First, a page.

Cut off from expanding southward, many Africans moved northward to escape the tumultuous rule of Shaka and the Zulus. Many of these people fled to what are now eastern Botswana and western Zimbabwe.
Unlike the Ndebele, an offshoot of the Zulus who continued a militarily-oriented society in what is now southwestern Zimbabwe, the Tswana never developed a military. They were defenseless when the Afrikaners later sought their land along the Limpopo River. In the Transvaal the Afrikaners took land away from the Africans and in doing so pushed the Tswanaspeaking Bakgatla into what is now Botswana in 1871.
Not content to leave the Tswana in peace, both British and Afrikaner had their eyes on their territories. During the early 1800s Europeans had alienated land around Lobatse, Gaborone and Tuli in the southeast, Gazi in the west, and along the Molop River in the south. The 1869 Tati Concession near Francistown gave private mining companies the right to exploit an area of more than 2, 000 square miles (3,333 square kilometers).
The territory’s location was also important to both the British and the Afrikaners. The Afrikaners were settled in the mountainous Transvaal in northwest South Africa; in the west, along the Atlantic Ocean, the Germans occupied South West Africa (now Namibia). and what is now Botswana was all that stood between the two areas. As the territory gave the British access from South Africa northward to the rest of the continent, they wanted to keep it out of GermanAfrikaner hands. Cecil Rhodes called it the “Suez Canal to the North.”
In the early 1880s when several Tswana chiefs asked the British government for protection against encroaching Afrikaner farmers, Britain agreed, and in 1885 transformed the territory into the Bechuanaland Protectorate. In exchange for protection, the Tswana chiefs had to relinquish some of their land for the construction of a British-built railroad and for European settlement. Ten years later the British government again interceded on behalf of the chiefs who feared a takeover by the British South Africa Company, which was dominated by Cecil Rhodes.
The Bechuanaland Protectorate was administered by a resident commissioner under the direction of a British High Commissioner in South Africa; local affairs were directed by African authorities and councils. When South African provinces formed a union in 1910, Britain, reflecting the thinking at that time, provided for Bechuana-land’s eventual incorporation into the Union of South Africa.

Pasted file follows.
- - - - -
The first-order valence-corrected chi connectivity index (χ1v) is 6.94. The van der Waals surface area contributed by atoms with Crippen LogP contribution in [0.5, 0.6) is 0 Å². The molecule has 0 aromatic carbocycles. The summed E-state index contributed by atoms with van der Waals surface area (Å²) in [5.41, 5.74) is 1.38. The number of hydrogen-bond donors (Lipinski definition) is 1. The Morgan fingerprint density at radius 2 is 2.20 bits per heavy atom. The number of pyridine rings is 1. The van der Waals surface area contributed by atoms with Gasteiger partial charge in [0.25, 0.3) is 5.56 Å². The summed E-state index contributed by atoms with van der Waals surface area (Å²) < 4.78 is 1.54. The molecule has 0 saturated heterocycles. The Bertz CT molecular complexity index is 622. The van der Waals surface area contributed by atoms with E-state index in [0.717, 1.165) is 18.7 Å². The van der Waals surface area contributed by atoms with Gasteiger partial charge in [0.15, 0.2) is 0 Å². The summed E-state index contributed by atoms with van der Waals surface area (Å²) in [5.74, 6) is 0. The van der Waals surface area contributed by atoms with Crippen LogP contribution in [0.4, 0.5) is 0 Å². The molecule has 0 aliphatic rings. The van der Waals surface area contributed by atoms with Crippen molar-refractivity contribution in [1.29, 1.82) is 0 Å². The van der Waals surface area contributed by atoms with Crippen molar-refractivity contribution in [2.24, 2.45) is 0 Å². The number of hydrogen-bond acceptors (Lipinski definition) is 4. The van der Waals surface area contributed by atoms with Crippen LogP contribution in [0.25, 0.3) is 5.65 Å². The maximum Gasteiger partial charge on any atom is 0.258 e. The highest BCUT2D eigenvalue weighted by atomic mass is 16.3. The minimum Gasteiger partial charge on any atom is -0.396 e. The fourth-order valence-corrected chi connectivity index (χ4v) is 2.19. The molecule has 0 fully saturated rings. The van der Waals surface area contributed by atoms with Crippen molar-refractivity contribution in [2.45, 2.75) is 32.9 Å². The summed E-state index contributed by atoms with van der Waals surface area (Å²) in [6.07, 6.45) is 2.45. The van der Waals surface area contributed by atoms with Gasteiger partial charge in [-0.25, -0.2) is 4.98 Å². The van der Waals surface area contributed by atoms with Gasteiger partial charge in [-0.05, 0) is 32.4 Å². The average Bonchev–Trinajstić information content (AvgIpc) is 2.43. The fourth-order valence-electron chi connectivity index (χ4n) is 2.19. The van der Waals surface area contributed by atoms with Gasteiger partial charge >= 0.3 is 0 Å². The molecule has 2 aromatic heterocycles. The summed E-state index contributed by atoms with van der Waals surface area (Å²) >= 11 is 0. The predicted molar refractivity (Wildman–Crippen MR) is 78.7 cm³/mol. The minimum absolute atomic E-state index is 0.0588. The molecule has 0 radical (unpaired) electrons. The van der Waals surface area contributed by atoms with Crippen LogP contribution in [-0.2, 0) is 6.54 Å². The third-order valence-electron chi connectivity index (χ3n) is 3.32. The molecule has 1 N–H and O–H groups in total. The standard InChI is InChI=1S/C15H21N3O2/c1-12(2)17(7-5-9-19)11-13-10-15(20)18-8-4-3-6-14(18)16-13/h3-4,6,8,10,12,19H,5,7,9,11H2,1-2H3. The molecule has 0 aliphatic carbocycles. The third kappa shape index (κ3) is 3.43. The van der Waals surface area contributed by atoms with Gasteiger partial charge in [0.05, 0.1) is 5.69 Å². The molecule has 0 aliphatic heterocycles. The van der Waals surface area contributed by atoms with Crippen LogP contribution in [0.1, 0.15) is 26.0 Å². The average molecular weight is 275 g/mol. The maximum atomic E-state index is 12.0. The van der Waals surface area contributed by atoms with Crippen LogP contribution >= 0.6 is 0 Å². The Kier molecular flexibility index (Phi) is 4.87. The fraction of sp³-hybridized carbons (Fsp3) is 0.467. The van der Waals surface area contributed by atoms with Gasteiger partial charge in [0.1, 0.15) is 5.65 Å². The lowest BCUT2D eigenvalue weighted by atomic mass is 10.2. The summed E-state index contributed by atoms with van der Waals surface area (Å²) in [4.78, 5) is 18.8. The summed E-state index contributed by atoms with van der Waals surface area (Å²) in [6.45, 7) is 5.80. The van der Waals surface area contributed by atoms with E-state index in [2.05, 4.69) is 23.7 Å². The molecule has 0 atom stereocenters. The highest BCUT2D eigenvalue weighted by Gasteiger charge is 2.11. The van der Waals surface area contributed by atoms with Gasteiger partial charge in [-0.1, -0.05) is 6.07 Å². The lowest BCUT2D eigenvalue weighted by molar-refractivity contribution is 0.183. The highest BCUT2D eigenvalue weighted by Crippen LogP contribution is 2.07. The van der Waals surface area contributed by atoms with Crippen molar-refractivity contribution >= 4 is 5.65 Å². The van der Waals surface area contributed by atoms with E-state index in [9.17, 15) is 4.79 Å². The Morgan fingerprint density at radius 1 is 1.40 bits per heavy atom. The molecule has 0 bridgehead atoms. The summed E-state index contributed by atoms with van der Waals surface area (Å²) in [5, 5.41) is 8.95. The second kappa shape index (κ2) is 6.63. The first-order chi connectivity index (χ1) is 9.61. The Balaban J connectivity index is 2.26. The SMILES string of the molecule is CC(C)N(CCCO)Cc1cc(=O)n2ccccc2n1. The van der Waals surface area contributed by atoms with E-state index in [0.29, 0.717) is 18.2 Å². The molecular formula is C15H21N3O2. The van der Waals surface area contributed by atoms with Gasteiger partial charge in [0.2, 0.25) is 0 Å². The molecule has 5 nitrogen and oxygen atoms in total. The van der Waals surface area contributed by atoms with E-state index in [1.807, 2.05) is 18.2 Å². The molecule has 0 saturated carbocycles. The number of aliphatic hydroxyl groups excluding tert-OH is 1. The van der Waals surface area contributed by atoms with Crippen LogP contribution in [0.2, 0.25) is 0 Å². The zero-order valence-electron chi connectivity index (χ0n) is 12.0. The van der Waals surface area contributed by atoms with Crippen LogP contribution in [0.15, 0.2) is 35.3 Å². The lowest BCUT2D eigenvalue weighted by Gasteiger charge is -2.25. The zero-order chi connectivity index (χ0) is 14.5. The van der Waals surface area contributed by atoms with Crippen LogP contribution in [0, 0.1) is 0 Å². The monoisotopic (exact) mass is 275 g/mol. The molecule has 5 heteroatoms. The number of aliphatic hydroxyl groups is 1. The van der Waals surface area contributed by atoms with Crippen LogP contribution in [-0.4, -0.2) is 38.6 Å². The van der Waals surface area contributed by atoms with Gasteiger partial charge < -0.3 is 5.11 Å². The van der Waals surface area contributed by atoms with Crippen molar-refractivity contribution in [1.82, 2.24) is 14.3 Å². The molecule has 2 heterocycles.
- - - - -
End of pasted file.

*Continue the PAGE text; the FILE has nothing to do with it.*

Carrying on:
A hillside Batswana settlement.
From the 1920s until 1950, racially segregated advisory councils represented the people of the territory. In 1950 a joint advisory council was established; it included eight Africans and eight Europeans, all of whom were selected by their respective councils, and four appointed senior officials. In 1958 a legislative council was instituted and in 1961 a new constitution gave the legislative council limited powers.
Also in 1961, South Africa, under the control of the Afrikaner’s Nationalist party, left the Commonwealth of Nations and became a republic. The Nationalist government requested that Bechuanaland be incorporated into South Africa, but the British refused the request. Instead, Bechuanaland was given colonial status, and was set on the road to independence as the state of Botswana.
South African events, however, continued to influence developments in the territory. In the early 1960s the South African government outlawed the African National Council (ANC) and other African nationalist groups opposed to the Nationalist government and its system of apartheid. In consequence, many political activists sought refuge in Bechuanaland.
They brought with them differing political views and their influence resulted in a split in the Botswana People’s Party (BPP) the existing political party. The BPP fragmented into several new parties: what is now the Botswana People’s Party, with ties to the Pan Africanist Congress (PAC); and the Botswana Independence Party, with ties to the multiracial ANC. In 1962 Seretse Khama, chief of the Bamangwato people, broke from the BPP and formed the Botswana Democratic Party (BDP).